The story of how a poverty-stricken colony in the northern ocean transformed itself in a single lifetime into a highly developed welfare society provides inspiration to many nations which live in poverty. I am delighted to participate in developing Icelandic cooperation with other nations based upon the specialised knowledge we have accrued.

The progressive government led by the Prime Minister and me, each through our respective party, has the objective of seizing opportunities for the betterment of the nation, opening up borders by actively participating in international cooperation ventures, and fulfilling our social obligations to the outside world. Our candidature to the Security Council is one aspect of this, but it also entails a vision for the world’s small states that clear rules apply and must be observed in the conduct of international relations. We have affirmed our commitment that human rights, along with development cooperation and an emphasis on the peaceful resolution of conflicts, are to be the new cornerstones of Icelandic foreign policy. Iceland also aims to take the lead in efforts to combat ocean pollution and in international measures to respond to climate change. Guided by these principles – a clear policy grounded in courage and responsibility – the whole world is indeed our oyster.  

The role of the United Nations Security Council has changed dramatically since the end of the Cold War. With the demise of the Soviet Union, the Security Council may be said to have undertaken a new role, which is still evolving. The two superpowers no longer call all the shots and the Security Council’s potential for influence has increased steadily. Instead of conflict, the focus has increasingly shifted to collaboration and careful decision-making. Today, regardless the issue, the veto power is rarely exercised in the Security Council. The nature of the issues considered by the Council has also changed. Conflict within national borders, civil war and even genocide are now on the Council’s agenda. Other issues, such as the plight of women and children during armed conflict, terrorism, and the role of energy and environmental security, are regularly discussed in the Council.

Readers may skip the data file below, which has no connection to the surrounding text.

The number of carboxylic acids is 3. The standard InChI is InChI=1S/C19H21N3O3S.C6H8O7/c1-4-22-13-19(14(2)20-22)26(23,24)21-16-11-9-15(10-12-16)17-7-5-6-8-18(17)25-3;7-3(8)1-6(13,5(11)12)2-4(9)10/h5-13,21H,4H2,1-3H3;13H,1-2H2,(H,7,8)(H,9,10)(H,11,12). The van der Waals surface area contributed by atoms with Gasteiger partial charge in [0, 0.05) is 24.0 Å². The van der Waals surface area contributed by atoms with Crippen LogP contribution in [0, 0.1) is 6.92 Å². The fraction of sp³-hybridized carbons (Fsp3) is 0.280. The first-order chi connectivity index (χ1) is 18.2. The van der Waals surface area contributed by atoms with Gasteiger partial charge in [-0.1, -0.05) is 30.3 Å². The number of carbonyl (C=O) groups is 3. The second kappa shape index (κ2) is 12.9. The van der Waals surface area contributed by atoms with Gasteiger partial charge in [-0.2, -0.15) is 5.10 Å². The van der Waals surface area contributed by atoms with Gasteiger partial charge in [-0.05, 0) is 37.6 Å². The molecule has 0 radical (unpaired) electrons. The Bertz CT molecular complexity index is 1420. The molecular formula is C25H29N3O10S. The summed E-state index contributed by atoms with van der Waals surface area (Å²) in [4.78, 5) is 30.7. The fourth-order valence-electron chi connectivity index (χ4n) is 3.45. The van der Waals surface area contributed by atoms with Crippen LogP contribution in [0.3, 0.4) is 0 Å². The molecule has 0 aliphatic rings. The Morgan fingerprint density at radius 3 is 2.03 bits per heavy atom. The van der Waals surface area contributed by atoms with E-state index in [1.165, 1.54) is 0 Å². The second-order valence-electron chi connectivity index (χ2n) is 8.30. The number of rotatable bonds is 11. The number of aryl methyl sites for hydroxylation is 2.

The advent of a new world order has seen the United Nations adapt in various ways. Its role is not simply to separate warring parties, but also to assist in strengthening measures to prevent conflict.  This fundamental alteration, which is reflected in the work of the Security Council, has enhanced the potential of small states to have an influence within the Council. Smaller nations are now more able to bring issues to the Council and to gain the attention of the international community, and indeed they are experiencing threats to their security no less than larger nations.

The Security Council grapples with challenges which arise when the autonomy of nations and ethnic groups is threatened, when human rights and personal liberties are under attack, and when security is directly or indirectly undermined. A new understanding of today's threats is spreading: for example a new report from the United Nations Environment Programme on the situation in Darfur in war-torn Sudan clearly delineates how the natural environment, poverty and rising population are at the root of conflict and appalling suffering. The report warns of the strong link between environmental impacts, desertification and conflict. This tells us that a consensus is emerging for the need to see sustainable development as a prerequisite for sustainable peace.

New threats demand new solutions. Climate change is an increasing threat to the very existence of people and nations. There is no longer any controversy among scientists and other experts on whether climate change is a real threat faced by mankind. Instead, they now debate how many years – or how few years – we have left to respond by practical measures in order to prevent a terrifying scenario which will no doubt have an impact on every nation on earth.